Insight Selling: How Microsoft & SAP do it better
With the rise of the empowered buyer, it is no wonder that the Microsoft, and SAP have embraced insight selling. But these companies have also learned that there is a gap between theory and the practical application, because insight selling is more than just using data, facts, and brilliance to shock and awe buyers about the error of their ways.
These companies have discovered that how their sales force delivers insight will determine if they are perceived as provocative or arrogant, and more importantly, if their insight is successful at reframing the buying vision. We believe that the best way to deliver insight is to wrap the insight inside an insight scenario-a unique form of business storytelling.
It would appear that these top software companies agree as SAP and Microsoft, for instance, have hired Chief Storytellers. But don’t take their word for it. Let’s do a insight selling thought experiment, so that you can discover for yourself which is more likely to inspire you to act: selling delivered by facts and figures or as an insight selling scenario.
Insight Selling scenario
Imagine you are the VP of Sales for Software USA. After an overnight flight, you are walking over the Waterloo Bridge in London on a sunny April morning. You are on your way to the biggest interview of your life- to run your European operations.
After investing over $1,000 on a new wardrobe for this very important interview, you sidestep a puddle, to avoid getting your new shoes wet. Just then, out of the corner of your eye, you see a small girl fall off the bridge into the frigid water below. As she cries for help, without thinking, you jump in to rescue her.
As you emerge from the river, you notice that your suit and shoes are ruined. But that’s quickly forgotten, when you look down into the frightened girl’s eyes, and realize that she is just about the same age as your daughter.
Facts & figures scenario
The next day, after a successful but wet interview, you are flipping through the Economist magazine in the hotel bar. As you finish your drink, you notice an advertisement for relief victims of the Indonesian Tsunami. For a fraction of the cost of your ruined wardrobe, you are informed how your contribution could save hundreds of people. There are plenty of facts and figures about airlifts of medicine, medical supplies, and water purification. But the facts do not grab you, and you are quickly flooded with too much information. You disengage, look at your watch, and decide it is time to leave for the airport.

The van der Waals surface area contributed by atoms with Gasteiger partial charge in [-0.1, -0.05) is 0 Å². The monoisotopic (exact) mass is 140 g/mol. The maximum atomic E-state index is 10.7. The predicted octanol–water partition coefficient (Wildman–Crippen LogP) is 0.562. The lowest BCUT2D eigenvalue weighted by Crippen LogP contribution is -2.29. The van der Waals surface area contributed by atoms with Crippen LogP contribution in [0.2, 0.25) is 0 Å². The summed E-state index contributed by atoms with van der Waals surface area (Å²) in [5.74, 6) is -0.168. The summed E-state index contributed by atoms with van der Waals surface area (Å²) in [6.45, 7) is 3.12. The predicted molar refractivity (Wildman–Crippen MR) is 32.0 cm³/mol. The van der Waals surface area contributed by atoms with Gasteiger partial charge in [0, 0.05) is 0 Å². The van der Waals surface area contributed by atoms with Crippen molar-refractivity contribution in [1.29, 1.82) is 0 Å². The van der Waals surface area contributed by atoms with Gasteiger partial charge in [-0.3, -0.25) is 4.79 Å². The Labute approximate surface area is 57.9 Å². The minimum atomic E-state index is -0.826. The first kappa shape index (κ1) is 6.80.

Concrete stories trump abstract facts
If you are like most people, one personalized story about a girl on a bridge has infinitely more impact than the impersonalized generalization in The Economist, even if the impact of the generalization is 100 times greater. Studies have shown that charities sending out donation letters, for example, pull twice the donations when the letter is about one person as opposed to the presentation of facts and figures about many. Humans are wired to share insight scenarios. Stories are how we take a scenario out for a virtual test drive without having to risk the time or the danger to do it ourselves.
So if your salespeople shared just one story per meeting, and did everything else the same, would customers relate more to what your people are selling? Would you sell more?
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